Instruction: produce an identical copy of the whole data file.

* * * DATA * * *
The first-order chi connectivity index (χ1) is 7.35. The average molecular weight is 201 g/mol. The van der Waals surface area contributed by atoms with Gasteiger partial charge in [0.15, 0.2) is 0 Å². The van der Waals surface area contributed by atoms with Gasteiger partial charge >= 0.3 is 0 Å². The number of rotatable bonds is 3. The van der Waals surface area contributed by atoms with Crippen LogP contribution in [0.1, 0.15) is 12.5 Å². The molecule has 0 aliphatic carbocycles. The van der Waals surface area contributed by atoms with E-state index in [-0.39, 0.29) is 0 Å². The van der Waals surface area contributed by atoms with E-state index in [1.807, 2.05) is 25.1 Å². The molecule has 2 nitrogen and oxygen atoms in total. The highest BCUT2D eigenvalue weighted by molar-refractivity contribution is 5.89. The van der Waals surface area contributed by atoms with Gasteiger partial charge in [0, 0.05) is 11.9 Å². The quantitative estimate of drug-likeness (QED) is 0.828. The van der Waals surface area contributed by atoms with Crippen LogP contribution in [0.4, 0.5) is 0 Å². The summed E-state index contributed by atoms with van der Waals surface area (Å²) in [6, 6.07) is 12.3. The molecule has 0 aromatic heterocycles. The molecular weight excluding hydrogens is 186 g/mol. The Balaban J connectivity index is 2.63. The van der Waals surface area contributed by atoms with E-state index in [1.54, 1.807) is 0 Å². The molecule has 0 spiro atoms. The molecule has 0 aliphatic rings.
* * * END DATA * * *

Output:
The first-order chi connectivity index (χ1) is 7.35. The average molecular weight is 201 g/mol. The van der Waals surface area contributed by atoms with Gasteiger partial charge in [0.15, 0.2) is 0 Å². The van der Waals surface area contributed by atoms with Gasteiger partial charge >= 0.3 is 0 Å². The number of rotatable bonds is 3. The van der Waals surface area contributed by atoms with Crippen LogP contribution in [0.1, 0.15) is 12.5 Å². The molecule has 0 aliphatic carbocycles. The van der Waals surface area contributed by atoms with E-state index in [-0.39, 0.29) is 0 Å². The van der Waals surface area contributed by atoms with E-state index in [1.807, 2.05) is 25.1 Å². The molecule has 2 nitrogen and oxygen atoms in total. The highest BCUT2D eigenvalue weighted by molar-refractivity contribution is 5.89. The van der Waals surface area contributed by atoms with Gasteiger partial charge in [0, 0.05) is 11.9 Å². The quantitative estimate of drug-likeness (QED) is 0.828. The van der Waals surface area contributed by atoms with Crippen LogP contribution in [0.4, 0.5) is 0 Å². The summed E-state index contributed by atoms with van der Waals surface area (Å²) in [6, 6.07) is 12.3. The molecule has 0 aromatic heterocycles. The molecular weight excluding hydrogens is 186 g/mol. The Balaban J connectivity index is 2.63. The van der Waals surface area contributed by atoms with E-state index in [1.54, 1.807) is 0 Å². The molecule has 0 spiro atoms. The molecule has 0 aliphatic rings.